When looking at the medical liability landscape, doctors will see some recent victories fending off tort reform challenges. California’s $250,000 noneconomic damages cap — long considered the gold standard among state tort reforms — was upheld by an appellate court in September 2011. West Virginia’s cap of the same amount was declared constitutional by the state’s high court in June 2011. Such reforms enacted or upheld in these and other states are credited with positive results. Doctors who otherwise would have fled to a better liability climate have stayed put. Liability premiums in tort reform states are typically lowered or at least stabilized. But those strides must be viewed alongside setbacks. In 2010, the Georgia Supreme Court found that state’s $350,000 cap unconstitutional, and the Illinois Supreme Court did the same with the Illinois cap of $500,000. Legal challenges are being waged in Missouri, Indiana and elsewhere. Two recent reports from the American Medical Association provide an even broader reality check on the scale of the challenge that physicians still face. The first study, issued in November 2011, found that the average expense to defend against a medical liability claim in 2010 was $47,158. That’s a 63% increase from 2001….

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Medical liability defense costs skyrocket

The average cost of defending a physician against a medical liability claim rose 63% to more than $47,000 from 2001 to 2010, according to a December report from the American Medical Association. That rise came despite the fact that nearly two-thirds of all claims against physicians were dropped, withdrawn or dismissed. The average medical liability indemnity payment in 2010 was $331,947, an 11.5% increase since 2001, said the report, based on aggregated insurance information. Meanwhile, medical liability premiums continue to hit physicians’ wallets. About 5% of premiums rose by more than 10% in 2010, according to a separate AMA report that draws on Medical Liability Monitor data.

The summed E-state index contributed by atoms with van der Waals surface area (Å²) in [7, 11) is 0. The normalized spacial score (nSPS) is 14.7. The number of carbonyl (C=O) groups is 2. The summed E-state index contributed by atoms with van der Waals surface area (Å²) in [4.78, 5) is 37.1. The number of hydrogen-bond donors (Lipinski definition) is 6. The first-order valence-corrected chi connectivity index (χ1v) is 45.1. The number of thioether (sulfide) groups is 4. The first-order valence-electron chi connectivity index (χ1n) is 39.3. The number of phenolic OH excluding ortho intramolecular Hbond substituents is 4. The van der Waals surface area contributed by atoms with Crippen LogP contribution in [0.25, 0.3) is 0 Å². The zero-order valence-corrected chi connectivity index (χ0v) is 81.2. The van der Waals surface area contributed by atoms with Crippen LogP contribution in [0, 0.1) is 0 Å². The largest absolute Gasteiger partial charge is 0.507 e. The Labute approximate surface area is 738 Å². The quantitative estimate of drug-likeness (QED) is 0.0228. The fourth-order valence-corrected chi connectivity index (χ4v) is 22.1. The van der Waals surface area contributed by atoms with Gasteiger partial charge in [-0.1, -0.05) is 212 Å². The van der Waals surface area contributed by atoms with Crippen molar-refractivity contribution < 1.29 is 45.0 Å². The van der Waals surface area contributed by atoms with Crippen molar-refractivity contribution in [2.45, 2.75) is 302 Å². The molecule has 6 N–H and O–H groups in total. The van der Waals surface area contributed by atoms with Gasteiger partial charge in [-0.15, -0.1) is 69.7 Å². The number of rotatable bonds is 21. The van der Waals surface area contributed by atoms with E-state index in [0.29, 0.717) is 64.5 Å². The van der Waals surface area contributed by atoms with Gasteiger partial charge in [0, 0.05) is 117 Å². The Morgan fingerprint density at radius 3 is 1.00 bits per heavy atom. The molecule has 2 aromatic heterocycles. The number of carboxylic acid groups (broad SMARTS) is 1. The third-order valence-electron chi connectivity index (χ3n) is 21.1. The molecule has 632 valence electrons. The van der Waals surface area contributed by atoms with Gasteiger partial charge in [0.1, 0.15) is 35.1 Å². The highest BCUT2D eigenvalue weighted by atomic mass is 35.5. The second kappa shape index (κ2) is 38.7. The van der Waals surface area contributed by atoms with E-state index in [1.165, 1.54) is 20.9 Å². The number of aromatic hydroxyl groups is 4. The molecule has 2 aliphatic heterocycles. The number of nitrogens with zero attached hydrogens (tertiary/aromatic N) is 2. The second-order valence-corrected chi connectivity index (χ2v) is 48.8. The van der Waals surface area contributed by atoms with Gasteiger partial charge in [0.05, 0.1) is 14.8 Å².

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January 2012 Newsletter

Medical Liability Strides, and Setbacks An important editorial in this month’s American Medical News details the recent success medical liability reforms have had at the state level, but shows just how much more work must be done to reform a broken system that does not serve the needs of patients. In 2011, medical liability reforms and reasonable limits on non-economic damages were upheld by courts in West Virginia and California, ensuring access to quality and affordable medical care. But unfortunately, courts in Georgia and Illinois struck down similar laws last year, and legal battles are continuing in Missouri and Indiana. Further increasing health care costs are the expenses physicians face in defending liability claims, which according to a recent AMA study have increased by 63 percent since 2001 to over $47,000. While two-thirds of claims were dropped, dismissed, or withdrawn without any payments to the plaintiff, physicians still paid an average of $26,851 to defend them. And inaction on fixing our broken medical liability system has taken a much more serious toll on our health care providers. Higher rates of burnout and depression among surgeons are causing shortages of our most critical specialty physicians. “Indeed, it is the states where…